The Bishop’s E-pistle: Civic Liturgies in 2020

I went to the Tucson Rodeo last Saturday, and enjoyed the civic liturgy that is the rodeo: a procession of flags for each branch of the armed forces, carried by women on galloping horses, accompanied by the anthem for each branch (though they played the wrong one for the Coast Guard!), followed by the American flag, Star Spangled Banner, opening prayer, and the commissioning of a class of naval recruits. It was “Navy Appreciation Day–brought to you by Coors.”

The word “liturgy” comes from the Greek for “work of the people” and originally referred to public works such as bridges and aqueducts. We generally use the word in the church to refer to worship; but it is equally applicable to civic actions that engage the people–like the rodeo, and its rituals of patriotism. It was fun to be a spectator at that liturgy of patriotism, prayer, and commercial sponsorship.

As a church leader, I don’t get to just be a spectator very often. My ordination vows require me to be a participant–I have vowed to proclaim the gospel, give voice to the powerless, and consider deeply how our faith in Jesus shapes every aspect of our lives.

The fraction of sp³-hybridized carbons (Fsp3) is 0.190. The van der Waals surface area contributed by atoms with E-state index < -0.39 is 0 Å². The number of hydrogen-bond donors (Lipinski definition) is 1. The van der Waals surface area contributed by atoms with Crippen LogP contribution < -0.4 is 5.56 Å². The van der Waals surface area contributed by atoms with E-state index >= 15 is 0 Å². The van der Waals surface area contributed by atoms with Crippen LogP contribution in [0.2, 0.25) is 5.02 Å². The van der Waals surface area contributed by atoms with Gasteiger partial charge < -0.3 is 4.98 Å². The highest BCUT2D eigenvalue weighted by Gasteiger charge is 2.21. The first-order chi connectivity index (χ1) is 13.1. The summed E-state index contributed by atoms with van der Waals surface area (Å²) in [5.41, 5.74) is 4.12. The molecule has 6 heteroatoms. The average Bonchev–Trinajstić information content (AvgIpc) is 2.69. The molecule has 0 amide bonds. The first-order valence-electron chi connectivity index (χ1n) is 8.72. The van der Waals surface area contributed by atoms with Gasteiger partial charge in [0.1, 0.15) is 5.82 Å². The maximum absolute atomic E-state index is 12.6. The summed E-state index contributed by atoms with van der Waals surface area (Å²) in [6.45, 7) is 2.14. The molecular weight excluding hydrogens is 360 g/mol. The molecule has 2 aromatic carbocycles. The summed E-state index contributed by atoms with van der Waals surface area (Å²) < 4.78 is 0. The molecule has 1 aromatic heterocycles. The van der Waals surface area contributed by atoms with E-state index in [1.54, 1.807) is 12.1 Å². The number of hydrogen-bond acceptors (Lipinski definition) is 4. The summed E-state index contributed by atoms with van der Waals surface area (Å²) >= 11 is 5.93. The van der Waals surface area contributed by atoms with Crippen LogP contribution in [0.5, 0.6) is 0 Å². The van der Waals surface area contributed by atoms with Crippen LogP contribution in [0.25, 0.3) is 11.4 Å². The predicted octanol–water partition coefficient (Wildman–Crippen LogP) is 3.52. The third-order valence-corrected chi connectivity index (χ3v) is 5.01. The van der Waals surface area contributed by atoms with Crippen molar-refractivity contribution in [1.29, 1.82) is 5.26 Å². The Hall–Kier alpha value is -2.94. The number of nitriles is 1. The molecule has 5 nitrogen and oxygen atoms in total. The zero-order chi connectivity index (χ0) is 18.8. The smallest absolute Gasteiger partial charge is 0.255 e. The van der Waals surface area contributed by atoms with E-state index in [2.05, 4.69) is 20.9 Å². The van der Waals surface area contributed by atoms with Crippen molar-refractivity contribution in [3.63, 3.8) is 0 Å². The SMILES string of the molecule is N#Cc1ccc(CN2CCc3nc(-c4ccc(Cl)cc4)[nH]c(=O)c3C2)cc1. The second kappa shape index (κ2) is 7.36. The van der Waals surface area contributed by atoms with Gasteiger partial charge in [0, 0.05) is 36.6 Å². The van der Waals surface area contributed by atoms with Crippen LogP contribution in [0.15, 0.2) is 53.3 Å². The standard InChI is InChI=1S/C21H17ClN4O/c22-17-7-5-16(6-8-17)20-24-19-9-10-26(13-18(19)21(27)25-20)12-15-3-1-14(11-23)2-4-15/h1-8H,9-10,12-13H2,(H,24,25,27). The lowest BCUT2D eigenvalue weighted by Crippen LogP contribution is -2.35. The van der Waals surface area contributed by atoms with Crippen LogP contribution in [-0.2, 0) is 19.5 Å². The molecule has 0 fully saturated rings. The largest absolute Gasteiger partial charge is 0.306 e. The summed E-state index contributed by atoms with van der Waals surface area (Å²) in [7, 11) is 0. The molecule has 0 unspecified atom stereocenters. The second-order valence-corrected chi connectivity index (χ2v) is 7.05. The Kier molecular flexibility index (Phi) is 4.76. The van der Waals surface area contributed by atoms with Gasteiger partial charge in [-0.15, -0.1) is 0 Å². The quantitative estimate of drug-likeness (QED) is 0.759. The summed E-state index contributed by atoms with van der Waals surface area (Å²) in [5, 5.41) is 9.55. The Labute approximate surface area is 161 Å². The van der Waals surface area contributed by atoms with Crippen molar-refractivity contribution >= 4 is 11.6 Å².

This year, we are engaging the civic liturgy of an election. I spoke to our clergy at the Clergy Conference about how we are going to get through what promises to be a year fraught with division and conflict; and will do the same at the Lay Leadership Weekend next weekend.

Episcopal congregations in our diocese have different expectations about where and how our political life and our churches are called to engage one another. We are called–all of us, both lay and ordained–to “proclaim by word and example the Good News of God in Christ,” which is a calling just as vital in the public square as it is within our church buildings. My expectation of clergy–and myself–is that we will preach the Gospel at all times, and testify consistently by word and example to that Gospel message of love of neighbor, love of enemy, and love of God.

My brother bishop from the Diocese of Texas, Andy Doyle, has just published the book Citizen: Faithful Discipleship in a Partisan World. I have only finished the introduction, but I commend it to you as a resource for your own reflection on the nature of being a citizen of a state and a citizen of the Reign of God.